Lawmakers consider restrictions on landfill sites
HONOLULU — State lawmakers are considering a large amount of public comment on proposed legislation to keep landfills from intruding on residential areas.
The state Senate passed a bill that is now in the House concerning where to dispose of waste.
Individuals, government agencies, business organizations, and unions weighed in with more than 200 pages of written comments on the Senate bill, which was drafted to impose a buffer of a half-mile around waste disposal facilities.
The initial version of the bill could have forced the closure of every waste management facility in the state and produced a threat to public health, the state Department of Health said.
After two revisions, the bill appears to target a proposed expansion of the only landfill accepting commercial construction and demolition debris on Oahu, a privately owned PVT Land Co. facility.
PVT wants to expand its landfill onto an adjacent site and maintain a 750-foot buffer from the nearest homes in line with its existing operations permitted by the health department.
PVT showed through nine human health risk studies over the past 15 years that dust blowing from its operations does not pose a health concern, the company said.
The bill’s current form would prohibit development of any new or expanded waste disposal facility that needs a permit review and modification if the facility lacks a half-mile buffer from a neighboring residential, school or hospital property line.
PVT said the bill is not necessary because there are already state and county regulations for landfill buffer zones.
Several West Oahu residents endorsed the bill with claims of negative health effects for people living close to landfills.
The bill’s supporters include the Sierra Club of Hawaii, several Hawaiian civic clubs, the state Office of Hawaiian Affairs and nine organized labor organizations including the Hawaii State Teachers Association, United Public Workers, UNITE HERE Local 5, and the International Longshore and Warehouse Union.
Advocates launch nonprofit group to rid Hawaii of cesspools
HONOLULU — A pair of environmental advocates launched an organization to help rid Hawaii of cesspools that threaten public health and the marine environment.
Wastewater Alternatives and Innovations plans to help the state address sewage pollution by finding ways to convert cesspools to effective treatment systems.
Stuart Coleman left his position as Hawaii manager of the Surfrider Foundation to devote his efforts to assist the state and homeowners with cesspool conversion.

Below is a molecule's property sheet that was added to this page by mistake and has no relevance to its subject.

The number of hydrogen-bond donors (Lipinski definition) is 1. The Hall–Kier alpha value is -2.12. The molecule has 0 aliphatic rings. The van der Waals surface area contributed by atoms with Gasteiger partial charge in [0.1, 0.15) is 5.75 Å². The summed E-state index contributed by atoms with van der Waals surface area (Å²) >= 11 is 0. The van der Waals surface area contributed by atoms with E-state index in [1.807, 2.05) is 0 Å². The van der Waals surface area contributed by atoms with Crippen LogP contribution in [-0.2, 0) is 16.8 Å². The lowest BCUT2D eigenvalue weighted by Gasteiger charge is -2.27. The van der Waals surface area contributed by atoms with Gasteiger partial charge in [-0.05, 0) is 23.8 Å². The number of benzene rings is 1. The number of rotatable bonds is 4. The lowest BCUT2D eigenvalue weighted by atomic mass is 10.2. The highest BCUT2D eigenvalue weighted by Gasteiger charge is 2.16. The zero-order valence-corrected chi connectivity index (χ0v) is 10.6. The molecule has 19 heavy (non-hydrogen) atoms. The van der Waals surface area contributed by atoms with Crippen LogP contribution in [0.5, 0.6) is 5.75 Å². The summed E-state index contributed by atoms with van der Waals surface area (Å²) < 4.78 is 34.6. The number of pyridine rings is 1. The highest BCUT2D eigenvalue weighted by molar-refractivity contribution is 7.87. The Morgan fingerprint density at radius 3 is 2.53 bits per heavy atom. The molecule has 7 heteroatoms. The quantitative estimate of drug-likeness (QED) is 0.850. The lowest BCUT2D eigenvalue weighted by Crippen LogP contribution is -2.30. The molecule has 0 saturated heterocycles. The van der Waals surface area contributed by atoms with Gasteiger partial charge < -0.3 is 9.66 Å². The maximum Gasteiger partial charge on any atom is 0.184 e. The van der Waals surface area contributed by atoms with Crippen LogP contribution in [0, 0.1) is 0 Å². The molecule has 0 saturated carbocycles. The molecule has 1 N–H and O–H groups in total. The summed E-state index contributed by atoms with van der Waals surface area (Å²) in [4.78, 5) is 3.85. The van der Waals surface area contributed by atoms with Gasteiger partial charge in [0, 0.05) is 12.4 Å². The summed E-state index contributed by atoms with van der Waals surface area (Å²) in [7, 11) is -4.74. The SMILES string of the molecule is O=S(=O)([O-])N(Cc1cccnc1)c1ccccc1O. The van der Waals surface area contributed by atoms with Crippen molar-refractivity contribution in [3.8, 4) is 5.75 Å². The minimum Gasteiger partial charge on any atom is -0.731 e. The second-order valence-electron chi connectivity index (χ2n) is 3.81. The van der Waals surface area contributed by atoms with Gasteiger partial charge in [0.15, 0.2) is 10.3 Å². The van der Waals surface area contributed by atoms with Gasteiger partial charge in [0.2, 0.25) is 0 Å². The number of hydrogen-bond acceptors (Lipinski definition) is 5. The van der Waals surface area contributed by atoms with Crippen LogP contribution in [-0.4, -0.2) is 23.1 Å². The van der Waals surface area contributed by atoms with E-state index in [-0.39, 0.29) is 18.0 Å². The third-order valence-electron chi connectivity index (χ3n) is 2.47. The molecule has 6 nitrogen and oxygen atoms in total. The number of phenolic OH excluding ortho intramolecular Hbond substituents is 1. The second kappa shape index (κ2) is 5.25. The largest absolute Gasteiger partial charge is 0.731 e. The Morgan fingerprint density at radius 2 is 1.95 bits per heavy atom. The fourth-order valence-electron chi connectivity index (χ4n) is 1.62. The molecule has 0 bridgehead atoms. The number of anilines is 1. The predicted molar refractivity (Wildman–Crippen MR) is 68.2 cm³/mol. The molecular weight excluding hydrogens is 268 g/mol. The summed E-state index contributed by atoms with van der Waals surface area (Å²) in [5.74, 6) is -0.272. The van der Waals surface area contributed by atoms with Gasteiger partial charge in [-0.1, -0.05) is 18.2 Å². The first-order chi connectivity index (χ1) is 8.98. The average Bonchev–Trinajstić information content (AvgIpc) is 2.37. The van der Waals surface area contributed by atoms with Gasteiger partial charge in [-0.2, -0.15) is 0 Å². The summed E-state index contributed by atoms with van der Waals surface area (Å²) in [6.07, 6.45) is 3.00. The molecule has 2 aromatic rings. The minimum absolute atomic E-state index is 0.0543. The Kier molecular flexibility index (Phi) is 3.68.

He teamed with John Anner of the Coral Reef Alliance to start the nonprofit organization.
Anner previously operated an international nonprofit group that sought solutions to wastewater issues in Southeast Asian countries.
Coleman was first alerted to the state’s sewage pollution problem when Honolulu diverted 48 million gallons (181.6 million liters) of raw sewage into the Ala Wai Canal after a sewage line ruptured. The spill forced the city to temporarily close beaches in Waikiki.
There are about 88,000 cesspools across the state releasing 53 million gallons of raw sewage into the groundwater daily. About 90% of Hawaii’s drinking water comes from groundwater, state officials said.
Untreated wastewater from cesspools contains pathogens that can cause gastroenteritis, hepatitis A, conjunctivitis, leptospirosis, salmonella, and cholera.
The cost of cesspool upgrades can range from $20,000 to $30,000, officials said.
“I think people recognize this is an important issue and we’re one of the only organizations that’s dedicated to it exclusively in helping to solve the problem,” Coleman said.
The state passed a 2016 statewide cesspool ban and legislation to provide tax credits to assist homeowners with cesspool upgrades.
“The bottom line is our state depends on tourism and we just can’t afford to have dirty water because it affects our health, our environment and our basic economy,” Coleman said.
Coleman also serves as a member of the state’s cesspool conversion working group tasked with developing a long-range, comprehensive plan to replace all cesspools of any size by 2050.
Several bills have been introduced in the current legislative session to help the state reach the 2050 deadline.
“The goal is to get rid of all the cesspools,” Anner said. “There’s no one solution that will work for everybody.”